I didn’t want to be too hard on this book, but sorry it worked my ever loving nerves. What started off as typical chick-lit turned into some hey we are all just the same Kumbaya circle thing that I just got tired of reading. The main character, Katie Brenner, should know enough at her age that no one’s life is perfect. I can’t get over she thought because people were rich that yes they must be happy and be just dancing in the fields singing. And I hated how Katie treated her female boss just because said boss may be involved with a guy she (Katie) had a freaking crush on who was also her boss.
Girl, he is not your boyfriend, lover, and you have not kissed, made out with, or even sent a do you like me, I like you note. Go sit down.
I tend to like Kinsella’s books (Shopaholic books other stories). This one honestly felt like a retread of “Can You Keep a Secret” to me. Woman in love with boss (check). Woman and boss keep having moments (check). Woman falls in love with boss and there’s something keeping them from each other (check). There is a different plot set-up, but the subordinate boss thing needs to stop. I honestly had to have a conversation with someone the other day about hey you do you, but I don’t recommend going out for drinks with someone who does your rating. Am I getting old? Am I a prude? Bah. Don’t care if I am. Dear women and men, don’t do this. Shitting where you eat will not end up like “2 Weeks Notice” with you and your boss declaring your love and running off to eat Chinese food in your parent’s small apartment.
Katie Brenner moves to London excited to finally have the life she has dreamed of since she was a girl. She is working at a branding/strategy company as a junior something. Just know that she’s at the bottom of the totem pole at work. Katie is not living a perfect life. She doesn’t really have any friends she can talk to. Her housemates are cold and gross in that order. Her coworkers seem nice, but aloof. And her boss, Demeter Farlowe can’t even remember her name. Katie (who keeps trying to go by Cath and wants others to call her that) thinks that all she needs is one big idea for Demeter to finally see how good she is. And then they will just run off into the sunset and be best friends.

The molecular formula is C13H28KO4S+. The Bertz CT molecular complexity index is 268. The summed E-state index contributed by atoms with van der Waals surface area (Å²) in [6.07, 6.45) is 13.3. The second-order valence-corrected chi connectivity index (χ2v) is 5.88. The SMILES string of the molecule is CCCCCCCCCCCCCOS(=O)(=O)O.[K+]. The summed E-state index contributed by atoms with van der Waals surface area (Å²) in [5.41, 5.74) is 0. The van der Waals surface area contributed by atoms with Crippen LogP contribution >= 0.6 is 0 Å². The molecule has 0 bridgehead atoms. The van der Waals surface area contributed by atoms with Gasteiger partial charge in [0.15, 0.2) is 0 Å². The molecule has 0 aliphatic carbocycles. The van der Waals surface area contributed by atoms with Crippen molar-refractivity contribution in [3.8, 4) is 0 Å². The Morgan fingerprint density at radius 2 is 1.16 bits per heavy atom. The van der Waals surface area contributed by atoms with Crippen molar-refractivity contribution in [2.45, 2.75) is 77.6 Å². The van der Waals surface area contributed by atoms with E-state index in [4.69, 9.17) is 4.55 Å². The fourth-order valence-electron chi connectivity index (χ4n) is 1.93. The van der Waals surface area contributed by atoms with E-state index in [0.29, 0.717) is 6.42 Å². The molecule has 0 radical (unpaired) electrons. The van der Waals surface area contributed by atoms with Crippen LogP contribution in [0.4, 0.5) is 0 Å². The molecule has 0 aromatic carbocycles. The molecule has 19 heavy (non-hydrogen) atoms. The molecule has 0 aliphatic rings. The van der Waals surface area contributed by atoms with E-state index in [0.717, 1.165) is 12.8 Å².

Sorry, once again this book kills me. I am a boss/manager. I definitely care about developing people who work for me. And maybe some thing I have it so easy because I am always getting awards or being asked to trouble-shoot something. But being a boss is hard. You have to be firm, but fair. And you can’t have a freaking off day (like we see in this book) because you can get kicked out the window as fast as anyone else. It’s definitely a case of what have you done for me lately when you get to the top. Kinsella touches upon this towards the end of the book. But I honestly think it came rather late for me.
Katie meets her other boss, Alex, and after a couple of meet-cutes (they were rather cute) finds herself falling for him. However, after dealing with the company losing some clients, Katie is quickly on the chopping block and finds herself back home where she doesn’t want to be.
I think for me the book comes alive when Katie is back home. I honestly wish that Kinsella had done the book differently with Katie realizing success comes in different forms in life. And her being in London didn’t make her more successful than those who have jobs and families back in their hometowns. Especially because I thought Kinsella did a really neat thing for Katie and her family to get involved with. I honestly wanted more stories about Katie’s ex, the disgruntled cleaner, and her father’s mad schemes. It felt like we got a different book until Katie runs into Demeter and Alex again.
When the secrets are revealed about what went on etc. I had a hard time buying it. I won’t spoil it for other readers. You read and you let me know if it seems believable.
The writing was okay. Not great though. And maybe I am just a little tired of things right now, but I really wanted to yell at Katie about her choices. She has a scene where she goes out with a coworker and said coworker’s boyfriend doesn’t pay for her meal after she thought he would. Instead of her saying I brought my food, or saying never mind, she freaks, goes outside, sits down (outside the cafe) and tries to eat her sandwich. Gets caught, lies, throws out her sandwich, and gets weepy when she goes to retrieve it. She is also mistaken as homeless and gets $50 from a woman. I don’t know. I probably should have laughed instead of rolling my eyes.
I recall being broke as a joke when I first started working in DC. I was upfront about it. I would have so much money for drinks and that was all I spent. When I went out I never got food and didn’t mooch off of others food. I ate a lot of cup of noodles and commuted to work from VA because no one I knew at the time could afford to live on Capitol Hill. Katie’s whole thought process about being ashamed and embarrassed of her beginnings and state of her bank account doesn’t feel real to me in this day and age. But, I am a budget person (I still balance a check book and have spreadsheets tracking all expenses, assets, etc.) so maybe that’s why there’s a disconnect.
The setting of London actually doesn’t really come alive in this book. Due to Katie being poor, she doesn’t go anywhere besides work. She describes a London that sounds like something from Bridget Jones, her reality is definitely different from that.
The ending has everything work out. I wish that Kinsella had kept with the independent woman theme she kicked to towards the second half. But instead we get a ham-fisted HEA that didn’t work with what came before it.
On another note, I hated this cover.